As I got closer to my campsite I realized I was running behind schedule and I took some pavement options to speed things up. I will enjoy doing this route again this year with the route changes I have made and more daylight hours. Riding at this time of year the sun never gets high in the sky and gives me a perpetual feeling of running out of time.  But in this case that was an accurate feeling. I have concluded that a bike headlight is a basic necessity for any bikepacking trip, even an overnighter. It was dark when I checked in at the ranger station, and darker still when I set up camp and finally made dinner.

Tasty camp food in the dark.

Tasty camp food in the dark.

The meal looked better in person, trust me, and I was seriously hungry.

Dixon Lake is a civilized suburban campground. I got site 5 next to the shower/restroom. The showers were free, the hot water was plentiful and had no timer. But campsite fires are not allowed, only charcoal and stove fires, due to the drought/fire conditions. The fire restrictions were no problem for me. I had no time for a fire and I am terrible at starting campfires anyway.  My site had a dedicated water spigot (maybe they all do), easy access trash cans, storage shelves, a picnic table and a fire ring. This particular site was well below the street level and you had to walk down some steps to get to it. It had the advantage of keeping car headlights out of your campsite at night and making the site feel more remote. The site was full of footprints of larger than average critters, including deer and coyotes. There are clearly a lot of coyotes in the area, a couple of packs had successful hunts during the night based on a yipping I heard. I have reached the point where a pack of hunting coyotes does not freak me out. I was even kind of hoping to get a visit from one during the night but I did not. Owls were also active in the area during the night.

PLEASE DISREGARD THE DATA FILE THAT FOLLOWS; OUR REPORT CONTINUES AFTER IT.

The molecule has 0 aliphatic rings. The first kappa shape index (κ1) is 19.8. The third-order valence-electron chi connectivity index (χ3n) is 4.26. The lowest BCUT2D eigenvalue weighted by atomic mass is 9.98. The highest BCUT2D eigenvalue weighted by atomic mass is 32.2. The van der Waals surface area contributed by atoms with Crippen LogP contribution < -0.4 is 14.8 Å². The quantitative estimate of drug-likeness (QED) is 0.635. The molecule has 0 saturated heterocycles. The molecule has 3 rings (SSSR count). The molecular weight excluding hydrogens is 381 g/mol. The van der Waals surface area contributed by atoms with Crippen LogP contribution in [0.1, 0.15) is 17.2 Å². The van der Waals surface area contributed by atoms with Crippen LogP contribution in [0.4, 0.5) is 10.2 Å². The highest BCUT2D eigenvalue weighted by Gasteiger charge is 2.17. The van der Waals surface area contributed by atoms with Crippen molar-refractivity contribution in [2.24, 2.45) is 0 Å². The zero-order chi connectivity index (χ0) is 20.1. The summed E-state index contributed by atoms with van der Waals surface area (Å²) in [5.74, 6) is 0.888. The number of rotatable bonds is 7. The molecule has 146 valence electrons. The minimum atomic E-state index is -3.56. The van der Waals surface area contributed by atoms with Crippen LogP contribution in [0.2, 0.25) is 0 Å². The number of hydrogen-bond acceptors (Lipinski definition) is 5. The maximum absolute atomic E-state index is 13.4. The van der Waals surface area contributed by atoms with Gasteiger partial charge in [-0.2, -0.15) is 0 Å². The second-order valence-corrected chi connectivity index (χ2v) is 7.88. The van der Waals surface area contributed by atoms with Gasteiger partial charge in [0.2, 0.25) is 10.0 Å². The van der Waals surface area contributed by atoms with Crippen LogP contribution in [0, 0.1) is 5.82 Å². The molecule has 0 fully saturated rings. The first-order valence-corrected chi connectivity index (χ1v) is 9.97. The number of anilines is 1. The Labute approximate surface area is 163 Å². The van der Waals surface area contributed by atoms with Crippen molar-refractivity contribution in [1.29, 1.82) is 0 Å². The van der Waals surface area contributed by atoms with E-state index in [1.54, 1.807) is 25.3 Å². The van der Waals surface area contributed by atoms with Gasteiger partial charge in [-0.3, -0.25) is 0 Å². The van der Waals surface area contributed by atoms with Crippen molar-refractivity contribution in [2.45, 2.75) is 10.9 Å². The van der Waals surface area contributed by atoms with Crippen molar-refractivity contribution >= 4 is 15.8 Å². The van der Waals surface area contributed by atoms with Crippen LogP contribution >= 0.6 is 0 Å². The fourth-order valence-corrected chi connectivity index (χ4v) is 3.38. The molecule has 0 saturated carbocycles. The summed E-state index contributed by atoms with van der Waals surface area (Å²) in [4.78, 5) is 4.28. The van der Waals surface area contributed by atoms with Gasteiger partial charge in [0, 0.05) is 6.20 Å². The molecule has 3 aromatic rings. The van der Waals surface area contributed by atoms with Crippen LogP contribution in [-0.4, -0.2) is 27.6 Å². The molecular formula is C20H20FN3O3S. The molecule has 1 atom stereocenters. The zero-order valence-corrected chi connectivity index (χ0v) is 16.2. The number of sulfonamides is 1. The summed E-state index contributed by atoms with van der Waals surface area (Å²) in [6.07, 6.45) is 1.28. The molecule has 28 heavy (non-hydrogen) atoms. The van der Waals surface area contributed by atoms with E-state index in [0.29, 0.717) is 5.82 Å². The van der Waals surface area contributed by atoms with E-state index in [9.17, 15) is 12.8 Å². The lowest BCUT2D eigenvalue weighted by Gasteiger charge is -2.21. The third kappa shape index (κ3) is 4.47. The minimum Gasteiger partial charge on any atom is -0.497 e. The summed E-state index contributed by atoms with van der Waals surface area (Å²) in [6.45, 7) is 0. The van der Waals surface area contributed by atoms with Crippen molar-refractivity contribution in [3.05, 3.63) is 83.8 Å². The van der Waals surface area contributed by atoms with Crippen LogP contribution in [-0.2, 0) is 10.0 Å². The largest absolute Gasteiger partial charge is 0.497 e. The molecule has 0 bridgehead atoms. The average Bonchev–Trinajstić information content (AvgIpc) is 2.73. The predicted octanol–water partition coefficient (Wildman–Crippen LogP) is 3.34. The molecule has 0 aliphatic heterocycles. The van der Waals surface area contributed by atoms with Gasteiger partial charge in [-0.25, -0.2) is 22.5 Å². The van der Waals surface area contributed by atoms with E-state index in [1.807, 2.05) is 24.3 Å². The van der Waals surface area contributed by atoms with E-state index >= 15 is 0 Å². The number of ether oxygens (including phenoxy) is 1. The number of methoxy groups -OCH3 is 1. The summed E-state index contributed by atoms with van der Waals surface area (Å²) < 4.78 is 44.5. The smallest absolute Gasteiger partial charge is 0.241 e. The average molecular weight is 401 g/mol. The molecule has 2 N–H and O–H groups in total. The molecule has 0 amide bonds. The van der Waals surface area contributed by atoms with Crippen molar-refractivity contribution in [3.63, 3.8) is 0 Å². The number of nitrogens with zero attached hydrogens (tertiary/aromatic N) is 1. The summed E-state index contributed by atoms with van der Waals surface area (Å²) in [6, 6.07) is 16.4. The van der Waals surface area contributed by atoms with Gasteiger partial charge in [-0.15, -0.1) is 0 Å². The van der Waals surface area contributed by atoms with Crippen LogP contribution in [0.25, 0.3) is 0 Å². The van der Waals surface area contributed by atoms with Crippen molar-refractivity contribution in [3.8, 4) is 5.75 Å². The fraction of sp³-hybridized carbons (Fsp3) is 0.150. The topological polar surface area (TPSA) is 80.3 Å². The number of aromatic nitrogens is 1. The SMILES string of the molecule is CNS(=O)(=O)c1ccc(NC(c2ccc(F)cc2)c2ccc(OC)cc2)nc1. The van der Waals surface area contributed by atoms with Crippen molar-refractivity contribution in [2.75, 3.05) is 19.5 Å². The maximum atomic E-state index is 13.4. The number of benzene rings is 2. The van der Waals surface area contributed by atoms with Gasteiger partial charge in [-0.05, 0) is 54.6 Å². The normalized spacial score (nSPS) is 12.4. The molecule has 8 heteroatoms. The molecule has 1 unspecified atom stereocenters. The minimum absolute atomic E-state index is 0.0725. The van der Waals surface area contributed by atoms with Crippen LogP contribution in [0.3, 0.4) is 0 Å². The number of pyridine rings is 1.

The weatherman was not far off, overnight temps dipped into the low 30s. My new sleeping bag and ground pad worked a charm, I will do a review/write up of them in a future post I think. I took the advice of other blogs I have read and I prepared breakfast completely under my vestibule since it was so cold out. Everything I brought in from the vestibule to the tent filled my tiny shelter with steam and felt quite cozy. I am not much of a coffee drinker anymore, but the Starbuck’s Via I had that morning was quite memorable.

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Unfortunately I took a long time to get up and around in the cold and got a late start. My route was an out and back and I altered my return route to hit more pavement and be faster, but I did it in such a way that I would allow myself to be on dirt trails in places I had missed the day before. I was glad it did, the singletrack around Lake Hodges was a lot of fun.

Stopping along the lakeshore singletrack

Stopping along the lakeshore singletrack

I don’t like ranking my outdoor experiences against each other, I enjoy them all. But I do have to make choices about what to do in the future. And this particular expedition is one I will repeat again, and soon.